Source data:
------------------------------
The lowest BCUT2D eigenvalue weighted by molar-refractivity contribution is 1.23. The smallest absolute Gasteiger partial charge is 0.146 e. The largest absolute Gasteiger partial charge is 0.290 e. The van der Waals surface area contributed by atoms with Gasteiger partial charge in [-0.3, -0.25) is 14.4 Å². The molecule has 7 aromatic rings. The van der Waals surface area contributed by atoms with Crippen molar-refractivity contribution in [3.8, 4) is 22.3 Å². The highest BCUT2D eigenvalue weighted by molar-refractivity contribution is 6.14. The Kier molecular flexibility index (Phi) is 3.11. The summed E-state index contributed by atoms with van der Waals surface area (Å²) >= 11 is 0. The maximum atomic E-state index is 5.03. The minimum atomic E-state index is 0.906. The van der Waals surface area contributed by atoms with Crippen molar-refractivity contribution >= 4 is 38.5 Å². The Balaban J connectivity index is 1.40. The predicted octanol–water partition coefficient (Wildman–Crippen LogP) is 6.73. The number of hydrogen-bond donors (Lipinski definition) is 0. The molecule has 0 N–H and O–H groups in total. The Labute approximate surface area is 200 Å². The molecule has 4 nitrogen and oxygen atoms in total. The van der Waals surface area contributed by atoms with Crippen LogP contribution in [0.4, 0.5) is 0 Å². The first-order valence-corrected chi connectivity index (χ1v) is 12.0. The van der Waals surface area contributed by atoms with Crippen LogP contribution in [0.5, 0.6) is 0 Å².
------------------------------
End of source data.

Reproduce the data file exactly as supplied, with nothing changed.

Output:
The lowest BCUT2D eigenvalue weighted by molar-refractivity contribution is 1.23. The smallest absolute Gasteiger partial charge is 0.146 e. The largest absolute Gasteiger partial charge is 0.290 e. The van der Waals surface area contributed by atoms with Gasteiger partial charge in [-0.3, -0.25) is 14.4 Å². The molecule has 7 aromatic rings. The van der Waals surface area contributed by atoms with Crippen molar-refractivity contribution in [3.8, 4) is 22.3 Å². The highest BCUT2D eigenvalue weighted by molar-refractivity contribution is 6.14. The Kier molecular flexibility index (Phi) is 3.11. The summed E-state index contributed by atoms with van der Waals surface area (Å²) >= 11 is 0. The maximum atomic E-state index is 5.03. The minimum atomic E-state index is 0.906. The van der Waals surface area contributed by atoms with Crippen molar-refractivity contribution >= 4 is 38.5 Å². The Balaban J connectivity index is 1.40. The predicted octanol–water partition coefficient (Wildman–Crippen LogP) is 6.73. The number of hydrogen-bond donors (Lipinski definition) is 0. The molecule has 0 N–H and O–H groups in total. The Labute approximate surface area is 200 Å². The molecule has 4 nitrogen and oxygen atoms in total. The van der Waals surface area contributed by atoms with Crippen LogP contribution in [0.4, 0.5) is 0 Å². The first-order valence-corrected chi connectivity index (χ1v) is 12.0. The van der Waals surface area contributed by atoms with Crippen LogP contribution in [0.5, 0.6) is 0 Å².